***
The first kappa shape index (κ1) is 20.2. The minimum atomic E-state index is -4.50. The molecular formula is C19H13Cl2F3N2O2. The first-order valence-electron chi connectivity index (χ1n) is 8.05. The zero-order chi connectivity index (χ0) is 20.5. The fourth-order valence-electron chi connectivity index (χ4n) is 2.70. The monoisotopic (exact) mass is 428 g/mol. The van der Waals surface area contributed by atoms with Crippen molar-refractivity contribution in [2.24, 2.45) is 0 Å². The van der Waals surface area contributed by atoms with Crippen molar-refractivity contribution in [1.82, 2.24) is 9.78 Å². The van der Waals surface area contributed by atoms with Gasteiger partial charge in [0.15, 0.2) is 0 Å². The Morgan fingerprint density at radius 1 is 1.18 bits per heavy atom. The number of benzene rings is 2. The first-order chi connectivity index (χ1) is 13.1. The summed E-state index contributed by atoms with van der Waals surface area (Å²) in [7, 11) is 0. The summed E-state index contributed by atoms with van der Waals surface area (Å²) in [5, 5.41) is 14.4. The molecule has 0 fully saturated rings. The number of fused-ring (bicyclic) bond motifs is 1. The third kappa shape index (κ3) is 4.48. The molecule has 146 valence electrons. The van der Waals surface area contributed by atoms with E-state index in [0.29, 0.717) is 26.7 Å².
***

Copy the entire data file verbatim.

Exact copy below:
The first kappa shape index (κ1) is 20.2. The minimum atomic E-state index is -4.50. The molecular formula is C19H13Cl2F3N2O2. The first-order valence-electron chi connectivity index (χ1n) is 8.05. The zero-order chi connectivity index (χ0) is 20.5. The fourth-order valence-electron chi connectivity index (χ4n) is 2.70. The monoisotopic (exact) mass is 428 g/mol. The van der Waals surface area contributed by atoms with Crippen molar-refractivity contribution in [2.24, 2.45) is 0 Å². The van der Waals surface area contributed by atoms with Crippen molar-refractivity contribution in [1.82, 2.24) is 9.78 Å². The van der Waals surface area contributed by atoms with Gasteiger partial charge in [0.15, 0.2) is 0 Å². The Morgan fingerprint density at radius 1 is 1.18 bits per heavy atom. The number of benzene rings is 2. The first-order chi connectivity index (χ1) is 13.1. The summed E-state index contributed by atoms with van der Waals surface area (Å²) in [7, 11) is 0. The summed E-state index contributed by atoms with van der Waals surface area (Å²) in [5, 5.41) is 14.4. The molecule has 0 fully saturated rings. The number of fused-ring (bicyclic) bond motifs is 1. The third kappa shape index (κ3) is 4.48. The molecule has 146 valence electrons. The van der Waals surface area contributed by atoms with E-state index in [0.29, 0.717) is 26.7 Å².